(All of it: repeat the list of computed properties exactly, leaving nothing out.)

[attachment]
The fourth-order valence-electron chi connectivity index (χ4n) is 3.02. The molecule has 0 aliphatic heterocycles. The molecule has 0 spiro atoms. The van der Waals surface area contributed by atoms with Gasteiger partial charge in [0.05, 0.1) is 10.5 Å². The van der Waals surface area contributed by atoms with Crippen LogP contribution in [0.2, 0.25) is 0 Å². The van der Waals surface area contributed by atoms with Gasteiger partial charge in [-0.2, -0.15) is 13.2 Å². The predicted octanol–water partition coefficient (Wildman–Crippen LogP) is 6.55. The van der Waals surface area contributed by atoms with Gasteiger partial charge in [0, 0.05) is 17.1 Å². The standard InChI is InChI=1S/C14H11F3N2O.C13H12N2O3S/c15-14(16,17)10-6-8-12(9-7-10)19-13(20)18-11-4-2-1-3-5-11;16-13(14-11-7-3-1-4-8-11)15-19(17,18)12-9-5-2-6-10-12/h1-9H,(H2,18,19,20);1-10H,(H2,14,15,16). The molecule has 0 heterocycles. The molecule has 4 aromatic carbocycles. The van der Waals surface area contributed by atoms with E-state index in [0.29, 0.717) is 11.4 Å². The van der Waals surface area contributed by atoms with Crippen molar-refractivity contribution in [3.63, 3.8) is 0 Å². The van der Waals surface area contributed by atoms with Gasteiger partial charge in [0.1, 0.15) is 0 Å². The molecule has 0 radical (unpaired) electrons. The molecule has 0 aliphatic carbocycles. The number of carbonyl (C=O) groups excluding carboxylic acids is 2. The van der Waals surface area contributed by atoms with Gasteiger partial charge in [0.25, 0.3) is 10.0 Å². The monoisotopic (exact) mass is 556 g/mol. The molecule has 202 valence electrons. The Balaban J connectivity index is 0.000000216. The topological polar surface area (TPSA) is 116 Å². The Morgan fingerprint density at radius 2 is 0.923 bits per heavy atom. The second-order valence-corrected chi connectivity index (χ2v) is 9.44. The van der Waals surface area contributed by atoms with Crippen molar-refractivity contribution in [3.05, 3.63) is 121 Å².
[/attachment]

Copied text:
The fourth-order valence-electron chi connectivity index (χ4n) is 3.02. The molecule has 0 aliphatic heterocycles. The molecule has 0 spiro atoms. The van der Waals surface area contributed by atoms with Gasteiger partial charge in [0.05, 0.1) is 10.5 Å². The van der Waals surface area contributed by atoms with Crippen LogP contribution in [0.2, 0.25) is 0 Å². The van der Waals surface area contributed by atoms with Gasteiger partial charge in [-0.2, -0.15) is 13.2 Å². The predicted octanol–water partition coefficient (Wildman–Crippen LogP) is 6.55. The van der Waals surface area contributed by atoms with Gasteiger partial charge in [0, 0.05) is 17.1 Å². The standard InChI is InChI=1S/C14H11F3N2O.C13H12N2O3S/c15-14(16,17)10-6-8-12(9-7-10)19-13(20)18-11-4-2-1-3-5-11;16-13(14-11-7-3-1-4-8-11)15-19(17,18)12-9-5-2-6-10-12/h1-9H,(H2,18,19,20);1-10H,(H2,14,15,16). The molecule has 0 heterocycles. The molecule has 4 aromatic carbocycles. The van der Waals surface area contributed by atoms with E-state index in [0.29, 0.717) is 11.4 Å². The van der Waals surface area contributed by atoms with Crippen molar-refractivity contribution in [3.63, 3.8) is 0 Å². The van der Waals surface area contributed by atoms with Gasteiger partial charge in [0.1, 0.15) is 0 Å². The molecule has 0 radical (unpaired) electrons. The molecule has 0 aliphatic carbocycles. The number of carbonyl (C=O) groups excluding carboxylic acids is 2. The van der Waals surface area contributed by atoms with Gasteiger partial charge in [0.25, 0.3) is 10.0 Å². The monoisotopic (exact) mass is 556 g/mol. The molecule has 202 valence electrons. The Balaban J connectivity index is 0.000000216. The topological polar surface area (TPSA) is 116 Å². The Morgan fingerprint density at radius 2 is 0.923 bits per heavy atom. The second-order valence-corrected chi connectivity index (χ2v) is 9.44. The van der Waals surface area contributed by atoms with Crippen molar-refractivity contribution in [3.05, 3.63) is 121 Å².